We consider the integral $$\int_{-1}^1\sqrt[3]{x^2}\sqrt{|x|^3}\, dx$$

Using the trapezoid formula with $h=0.25$ we get the following:

The formula is $$T(h)=h\cdot \left (\frac{f(a)}{2}+\sum_{i=1}^{n-1}f(a+ih)+\frac{f(b)}{2}\right )$$

In this case we get \begin{align*}T(0.25)&=0.25\cdot \left (\frac{f(-1)}{2}+f(-0.75)+f(-0.5)+f(-0.25)+f(0)+f(0.25)+f(0.5)+f(0.75)+\frac{f(1)}{2}\right )\\ & \approx 0.65424865\end{align*}

The exact value of the integral is $\log\left (\frac{4}{3}\right )\approx 0.287682072$.

An upper bound for the error is $$\frac{h^2}{12}(b-a)\|f''\|_{\infty}=\frac{1}{96}\|f''\|_{\infty}$$ right?

To calculate the derivative can we write the funciton as follows? $$\sqrt[3]{x^2}\sqrt{|x|^3}=\left (x\right )^{\frac{2}{3}}\cdot \sqrt{\left (\sqrt{x^2}\right )^3}=\left (x\right )^{\frac{2}{3}}\cdot \left (\sqrt{x^2}\right )^\frac{3}{2}=\left (x\right )^{\frac{2}{3}}\cdot \left (x\right )^{\frac{6}{4}}=\left (x\right )^{\frac{13}{6}}$$

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    $\begingroup$ why do you say that the exact value is $\log(4/3)$? Using the symmetry of the interval and of the function to be integrated, the proposed integral is equal to $ 2 \int_0^1 x^{13/6} dx = \frac{12}{19}$. $\endgroup$ – PierreCarre Feb 6 '19 at 18:27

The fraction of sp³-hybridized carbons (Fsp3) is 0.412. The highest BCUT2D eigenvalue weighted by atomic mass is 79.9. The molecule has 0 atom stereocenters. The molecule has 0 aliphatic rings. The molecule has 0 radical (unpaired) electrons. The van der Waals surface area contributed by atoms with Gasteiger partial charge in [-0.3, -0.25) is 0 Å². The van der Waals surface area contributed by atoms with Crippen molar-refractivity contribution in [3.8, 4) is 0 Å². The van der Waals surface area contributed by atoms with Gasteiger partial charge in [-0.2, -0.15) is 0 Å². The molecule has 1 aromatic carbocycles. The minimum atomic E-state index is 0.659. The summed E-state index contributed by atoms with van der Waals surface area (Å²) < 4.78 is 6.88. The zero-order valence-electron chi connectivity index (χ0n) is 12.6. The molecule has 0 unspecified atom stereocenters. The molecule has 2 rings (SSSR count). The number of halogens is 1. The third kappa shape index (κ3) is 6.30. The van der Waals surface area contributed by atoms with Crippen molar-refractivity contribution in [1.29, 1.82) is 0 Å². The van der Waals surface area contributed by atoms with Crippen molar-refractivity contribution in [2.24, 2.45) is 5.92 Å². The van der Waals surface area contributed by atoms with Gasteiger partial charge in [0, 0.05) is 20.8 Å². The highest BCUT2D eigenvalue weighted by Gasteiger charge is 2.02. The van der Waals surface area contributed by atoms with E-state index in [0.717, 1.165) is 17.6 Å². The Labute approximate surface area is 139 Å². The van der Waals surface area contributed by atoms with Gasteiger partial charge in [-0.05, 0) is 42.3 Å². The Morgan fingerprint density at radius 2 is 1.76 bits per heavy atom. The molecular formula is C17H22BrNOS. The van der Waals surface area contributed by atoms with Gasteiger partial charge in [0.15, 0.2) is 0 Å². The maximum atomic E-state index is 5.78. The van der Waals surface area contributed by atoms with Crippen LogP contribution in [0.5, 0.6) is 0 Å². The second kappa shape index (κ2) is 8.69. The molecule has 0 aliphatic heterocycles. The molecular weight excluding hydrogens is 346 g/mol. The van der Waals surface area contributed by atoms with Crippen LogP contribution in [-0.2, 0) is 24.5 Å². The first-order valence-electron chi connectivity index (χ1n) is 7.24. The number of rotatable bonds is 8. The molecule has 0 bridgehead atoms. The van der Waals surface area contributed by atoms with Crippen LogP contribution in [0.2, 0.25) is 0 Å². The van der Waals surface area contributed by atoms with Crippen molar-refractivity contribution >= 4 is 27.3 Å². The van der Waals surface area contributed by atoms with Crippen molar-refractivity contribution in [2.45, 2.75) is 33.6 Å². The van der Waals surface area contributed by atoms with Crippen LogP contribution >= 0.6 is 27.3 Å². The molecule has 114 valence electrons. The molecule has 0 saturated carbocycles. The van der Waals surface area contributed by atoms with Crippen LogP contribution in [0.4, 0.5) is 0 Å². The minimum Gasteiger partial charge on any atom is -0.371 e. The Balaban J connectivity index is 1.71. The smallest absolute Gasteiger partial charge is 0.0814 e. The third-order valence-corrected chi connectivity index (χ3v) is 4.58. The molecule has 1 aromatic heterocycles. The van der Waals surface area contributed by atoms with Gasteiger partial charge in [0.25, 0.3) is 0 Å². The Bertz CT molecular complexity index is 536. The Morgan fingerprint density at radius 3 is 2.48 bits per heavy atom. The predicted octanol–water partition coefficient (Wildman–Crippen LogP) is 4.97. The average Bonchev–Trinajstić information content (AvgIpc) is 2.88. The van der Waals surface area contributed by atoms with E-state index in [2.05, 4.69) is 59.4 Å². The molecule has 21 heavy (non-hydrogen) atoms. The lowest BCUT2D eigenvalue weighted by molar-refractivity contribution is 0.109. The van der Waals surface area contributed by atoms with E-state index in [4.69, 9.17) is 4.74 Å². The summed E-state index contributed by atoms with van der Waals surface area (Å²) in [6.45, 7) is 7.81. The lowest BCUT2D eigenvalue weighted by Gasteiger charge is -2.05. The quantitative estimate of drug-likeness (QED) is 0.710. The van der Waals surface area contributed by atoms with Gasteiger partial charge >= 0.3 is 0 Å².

• $\begingroup$ Is it correct to write the initial function in the form $x^{\frac{13}{6}}$ ? @PierreCarre $\endgroup$ – Mary Star Feb 6 '19 at 18:47
  • $\begingroup$ If you integrate over [0,1], where $x \ge 0$ you can get rid of the absolute value and simplify the function, sure. $\endgroup$ – PierreCarre Feb 6 '19 at 18:53
  • $\begingroup$ And to calculate the second derivative of $f$ ? How can we do that? @PierreCarre $\endgroup$ – Mary Star Feb 6 '19 at 18:53
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    $\begingroup$ What do you mean? It is a power of $x$... $f'' = \left(\frac{13}{6} x^{7/6}\right)' = \frac{13}{6} \cdot \frac{7}{6} x^{1/6}$ $\endgroup$ – PierreCarre Feb 6 '19 at 19:08

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